Some Exam-Taking Advice from Professor Kircher

[Editor’s note:  In this post, Professor John J. Kircher provides the first installment in our new series, “What are your best exam-taking tips for law students?”]

To begin with, always be careful to understand the “call” of the question. That is, what is the professor asking you to do? If he or she casts you in the role of the defense counsel and asks you to evaluate that side, don’t waste your time explaining what a great case the plaintiff has under the circumstances provided!

Also, if the question is jurisdiction-specific (e.g., Wisconsin), don’t waste your time and effort explaining the law of all other jurisdictions.

Finally, if you are uncertain about the answer to a particular question, go on to the other exam questions.  It is better to have one unanswered question than to spin your wheels and waste time trying to figure out its answer only to have inadequate time to properly answer the remaining questions.

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Memories of Sensenbrenner Hall (Part 1)

As the Law School community prepares to leave our current home and move into a new facility, it seems appropriate to pause and recall some of the memorable events that have taken place in Sensenbrenner Hall over the years.  Professor Jack Kircher shares the first of what we hope will be many faculty memories recounting the various classroom surprises, distinguished visitors, and construction oddities associated with our present surroundings.  These memories will ensure that Sensenbrenner Hall lives on forever in our hearts.  

My first memory of Sensenbrenner Hall goes back to my time as a 1L.  At that time, the library occupied all of the third floor, the second floor had two large classrooms and a moot court room, the first floor had two large classrooms, and the administrative offices (Dean, etc.) occupied the space now used by Admissions.  During the 2d semester of my first year, we were in our Contracts class during the early afternoon in a second floor classroom that occupied all of the east side of that floor (now Rooms 204 and 210). It must have been Springtime, as I remember that the windows in the room were open (they opened back then).  Unbeknownst to us, Marquette University had just announced that the school would no longer play varsity football beginning the following fall.  As we sat there in class, discussing some arcane Contracts issue, we slowly began to hear the chant “we want football” coming from the west.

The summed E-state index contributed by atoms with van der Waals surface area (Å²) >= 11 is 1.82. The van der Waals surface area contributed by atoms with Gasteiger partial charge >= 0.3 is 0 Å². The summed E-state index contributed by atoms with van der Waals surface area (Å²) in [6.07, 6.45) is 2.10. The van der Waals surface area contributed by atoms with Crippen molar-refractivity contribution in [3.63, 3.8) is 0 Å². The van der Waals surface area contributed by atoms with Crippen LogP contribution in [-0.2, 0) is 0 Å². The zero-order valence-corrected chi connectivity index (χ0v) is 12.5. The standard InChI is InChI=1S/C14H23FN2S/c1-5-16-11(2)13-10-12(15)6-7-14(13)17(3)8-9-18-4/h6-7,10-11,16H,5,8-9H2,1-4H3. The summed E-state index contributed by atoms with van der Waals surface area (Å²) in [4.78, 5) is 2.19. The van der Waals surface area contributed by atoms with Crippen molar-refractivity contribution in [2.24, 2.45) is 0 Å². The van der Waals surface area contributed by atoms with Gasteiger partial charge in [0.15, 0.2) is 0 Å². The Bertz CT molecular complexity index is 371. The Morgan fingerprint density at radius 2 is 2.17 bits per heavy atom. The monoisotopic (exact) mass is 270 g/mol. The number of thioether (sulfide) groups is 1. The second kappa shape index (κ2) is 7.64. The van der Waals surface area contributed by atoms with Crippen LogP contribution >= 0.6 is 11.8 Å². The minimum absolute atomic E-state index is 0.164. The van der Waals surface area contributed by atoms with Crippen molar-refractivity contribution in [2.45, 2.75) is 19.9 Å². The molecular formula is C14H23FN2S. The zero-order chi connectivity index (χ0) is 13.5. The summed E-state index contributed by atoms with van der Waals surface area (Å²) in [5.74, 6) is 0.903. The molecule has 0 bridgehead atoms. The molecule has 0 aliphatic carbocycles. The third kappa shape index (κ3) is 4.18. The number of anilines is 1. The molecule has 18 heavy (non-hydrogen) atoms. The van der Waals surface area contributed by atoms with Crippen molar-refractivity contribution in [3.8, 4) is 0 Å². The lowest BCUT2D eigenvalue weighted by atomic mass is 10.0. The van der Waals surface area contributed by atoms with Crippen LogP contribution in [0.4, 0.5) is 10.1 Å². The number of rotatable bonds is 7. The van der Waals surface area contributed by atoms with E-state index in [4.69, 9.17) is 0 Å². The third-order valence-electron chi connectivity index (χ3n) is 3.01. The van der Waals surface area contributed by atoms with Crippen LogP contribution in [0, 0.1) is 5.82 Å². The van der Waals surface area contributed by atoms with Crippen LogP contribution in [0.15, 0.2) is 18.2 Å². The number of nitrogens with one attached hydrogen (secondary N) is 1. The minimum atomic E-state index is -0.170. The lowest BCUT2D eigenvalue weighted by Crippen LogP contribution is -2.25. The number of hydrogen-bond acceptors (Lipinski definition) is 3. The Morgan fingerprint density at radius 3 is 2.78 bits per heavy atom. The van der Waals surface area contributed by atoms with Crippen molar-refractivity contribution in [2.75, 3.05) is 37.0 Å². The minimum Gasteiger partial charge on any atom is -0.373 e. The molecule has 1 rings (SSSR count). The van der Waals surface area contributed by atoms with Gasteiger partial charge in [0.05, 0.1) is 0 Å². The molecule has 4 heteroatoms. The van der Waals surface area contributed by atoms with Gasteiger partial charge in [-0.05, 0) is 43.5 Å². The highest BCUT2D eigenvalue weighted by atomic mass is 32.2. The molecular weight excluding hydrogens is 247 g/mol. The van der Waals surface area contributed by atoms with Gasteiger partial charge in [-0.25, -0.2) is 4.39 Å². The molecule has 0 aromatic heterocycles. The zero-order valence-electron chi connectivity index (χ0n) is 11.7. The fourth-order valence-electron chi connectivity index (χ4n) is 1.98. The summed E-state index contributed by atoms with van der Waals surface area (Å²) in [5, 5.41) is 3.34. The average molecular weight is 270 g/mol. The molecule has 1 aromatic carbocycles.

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Judicial Verbosity – It’s Not Easy Being Green

paper-millAn article, “Conciseness in Legal Writing,” by my colleague Lisa Hatlen in the June 2009 issue of Wisconsin Lawyer [at 21] got me thinking.  My conclusion: I am surprised that “green” organizations do not picket at various appellate courthouses in this country, especially in Madison, Wisconsin.  A lot of trees are paying a price for judicial verbosity.

It took Judge Benjamin Cardozo about two and a half pages to write Palsgraf v. Long Island Railroad, 248 N.Y. 339, 162 N.E. 99 (1928). Less than forty years later, it took Justice Roger Traynor only about one page more to write Greenman v. Yuba Power Products, 59 Cal.2d 57, 377 P.2d 897 (1963). Shortly thereafter, here in Wisconsin, it took Justice Bruce Beilfuss only eight pages to write Dippel v. Sciano, 37 Wis.2d 443, 155 N.W.2d 55 (1967). All three are landmark opinions in their respective jurisdictions, with the first two having national status. [All references here are to West reporter pages.] 

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